Dr. Jekyll + Mr. Hyde interactive book:
Dr. Jekyll + Mr. Hyde interactive book:
YouTube is all like “oh MAYBE we’ll serve you this video. Maybe. Maybe you’ll just hang out with this endless loading spinner instead. We could care less. We’re friggin’ Google.” I don’t care how fast the internet gets… video players will always be slow and buggy by comparison. The animated gif is instantly there for you. As soon as you see it, it’s got something. Its love is unconditional.
"I learnt a long time ago that an open brief like this is not preferable despite what I think at first. I set off trying to make something awesome and basically drove myself insane again. The class was called 'Design Outside the Box' and the project duration was from January through May."
"The tension between nature and art is pushed farther into a surrealistaesthetic by virtue of a root system that sprouts feathers."
Finished cover (finally) for our live brief by 'little, brown' publishing firm.
[i] Cited from the article ‘The designer as author’, from‘Visual Research’, Ian Noble and Russell Bestley, Ava publishing, 2005.
We were also meant to include an interview if we could, I chose to interview GrandArmy, who are based in Brooklyn, furthering my interest in going there over the summer.
Here it is:
How long has GrandArmy been running, and was it difficult to get off the ground at first?
GrandArmy was formed in 2008 and is the collaboration of Eric Collins, Joey Ellis and Larry Pipitone. We started working together soon after we met in 2004. GrandArmy, in its current form, is a result of competition and collaboration within the group over the last 6 years. Forming the company just made sense to us, and the timing was right.
How many people do you employ, and what are their artistic backgrounds? And are you all in the studio most days?
Since we've founded GrandArmy, we've made an effort to work very closely as a 3 person collective. We all come from the same artistic background with formal training in typography. We are all writers, illustrators, designers and art directors. Also, we're equally skilled in film and letterpress. Often times when working on web projects, we'll try to implement something we've never seen before. In those instances, we bring in a developer we work very closely with. Maintaining GrandArmy is a daily process, for sure.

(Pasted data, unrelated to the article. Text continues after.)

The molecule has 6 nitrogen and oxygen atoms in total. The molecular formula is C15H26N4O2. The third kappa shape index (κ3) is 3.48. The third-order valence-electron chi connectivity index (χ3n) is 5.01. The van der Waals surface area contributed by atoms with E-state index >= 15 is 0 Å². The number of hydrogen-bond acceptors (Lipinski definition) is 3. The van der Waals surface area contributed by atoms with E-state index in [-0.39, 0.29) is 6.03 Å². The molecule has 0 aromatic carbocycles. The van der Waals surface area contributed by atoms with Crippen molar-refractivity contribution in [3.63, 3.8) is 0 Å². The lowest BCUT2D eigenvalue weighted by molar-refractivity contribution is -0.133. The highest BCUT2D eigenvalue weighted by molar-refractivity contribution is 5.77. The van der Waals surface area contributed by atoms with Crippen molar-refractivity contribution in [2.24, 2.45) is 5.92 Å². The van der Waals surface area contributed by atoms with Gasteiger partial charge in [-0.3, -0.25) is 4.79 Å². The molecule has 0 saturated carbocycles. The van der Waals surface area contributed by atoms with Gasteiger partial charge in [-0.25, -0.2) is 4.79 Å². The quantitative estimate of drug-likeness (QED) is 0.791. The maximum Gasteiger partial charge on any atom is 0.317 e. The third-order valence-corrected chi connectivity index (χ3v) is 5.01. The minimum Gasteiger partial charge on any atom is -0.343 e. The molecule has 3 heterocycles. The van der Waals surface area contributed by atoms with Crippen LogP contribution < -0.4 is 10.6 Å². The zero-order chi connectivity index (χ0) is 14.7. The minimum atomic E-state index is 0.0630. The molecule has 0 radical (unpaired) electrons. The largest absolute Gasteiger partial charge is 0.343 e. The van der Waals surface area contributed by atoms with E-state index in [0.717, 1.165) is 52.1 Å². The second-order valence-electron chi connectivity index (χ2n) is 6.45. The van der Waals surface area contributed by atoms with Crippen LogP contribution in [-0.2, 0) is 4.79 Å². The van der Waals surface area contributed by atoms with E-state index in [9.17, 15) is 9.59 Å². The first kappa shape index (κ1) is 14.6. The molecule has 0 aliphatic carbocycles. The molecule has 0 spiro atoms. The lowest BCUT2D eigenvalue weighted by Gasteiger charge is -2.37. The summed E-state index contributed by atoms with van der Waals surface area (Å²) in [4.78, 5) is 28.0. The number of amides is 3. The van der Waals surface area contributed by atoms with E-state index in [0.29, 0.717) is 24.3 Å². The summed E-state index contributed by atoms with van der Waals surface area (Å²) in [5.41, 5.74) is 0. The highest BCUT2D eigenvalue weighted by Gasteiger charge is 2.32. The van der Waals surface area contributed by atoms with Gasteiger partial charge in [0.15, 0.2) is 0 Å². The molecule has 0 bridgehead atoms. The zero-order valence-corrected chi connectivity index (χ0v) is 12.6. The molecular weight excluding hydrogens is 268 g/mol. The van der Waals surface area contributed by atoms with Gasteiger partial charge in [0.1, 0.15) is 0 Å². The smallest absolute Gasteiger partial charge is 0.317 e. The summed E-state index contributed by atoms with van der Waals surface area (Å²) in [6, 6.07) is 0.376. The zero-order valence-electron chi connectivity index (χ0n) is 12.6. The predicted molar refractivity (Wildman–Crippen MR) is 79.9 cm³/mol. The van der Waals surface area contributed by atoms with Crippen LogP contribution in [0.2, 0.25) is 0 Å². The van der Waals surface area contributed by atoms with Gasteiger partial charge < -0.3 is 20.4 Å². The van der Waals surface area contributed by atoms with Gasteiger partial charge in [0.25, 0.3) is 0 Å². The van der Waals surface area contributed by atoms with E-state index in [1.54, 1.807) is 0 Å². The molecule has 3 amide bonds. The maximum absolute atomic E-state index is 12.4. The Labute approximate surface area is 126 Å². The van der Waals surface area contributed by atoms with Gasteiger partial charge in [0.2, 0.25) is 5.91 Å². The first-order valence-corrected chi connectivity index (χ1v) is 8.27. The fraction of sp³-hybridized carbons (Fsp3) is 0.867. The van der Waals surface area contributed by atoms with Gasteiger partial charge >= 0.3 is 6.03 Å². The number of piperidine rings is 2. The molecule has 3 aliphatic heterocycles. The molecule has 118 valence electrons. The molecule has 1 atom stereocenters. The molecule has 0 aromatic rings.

How have you built up relationships with your main clients - are they very involved in the design process or do they give you a lot of freedom?
We have always been most interested in doing good work for good clients. We're selective about who we work with. Most of our clients are creative people that really get it, so we have a lot of creative freedom. For us, the ideal client is one that is doing something really interesting and wants us to run with it. This totally differs from client to client.
How does your team go about researching and developing the project once the focus of the message has been stated? Or does it differ from project to project?
Getting to know your client is really about getting to know your target. Asking the right questions, like, ‘What do you need this to do?’ and ‘How do you want this to feel?’ Knowing what to do with those responses is what sets designers apart from audiences.
What are your favourite materials, processes or production techniques to work with?
Our favorite materials...well we think good typography is one of the best ways to communicate with people. We spend a lot of time on the computer designing type. We take a lot of photos and video. The computer is a tool like anything else you will find in a studio, and we use it as a way to both create and finish content. Other tools we like: tape, paper, blades, sharpies, pencils, xerox copiers, printers, Vandercooks and cameras ranging from iPhone to DSLR with video.
Stormtrooper costumes too.
Hope this helps. Take care and talk soon
I also mentioned a London studio called Studio8, design writers Adrian Shaughnessy and Ken Garland, and the Graphic Art Fair called 'Pick Me Up' at Somerset House.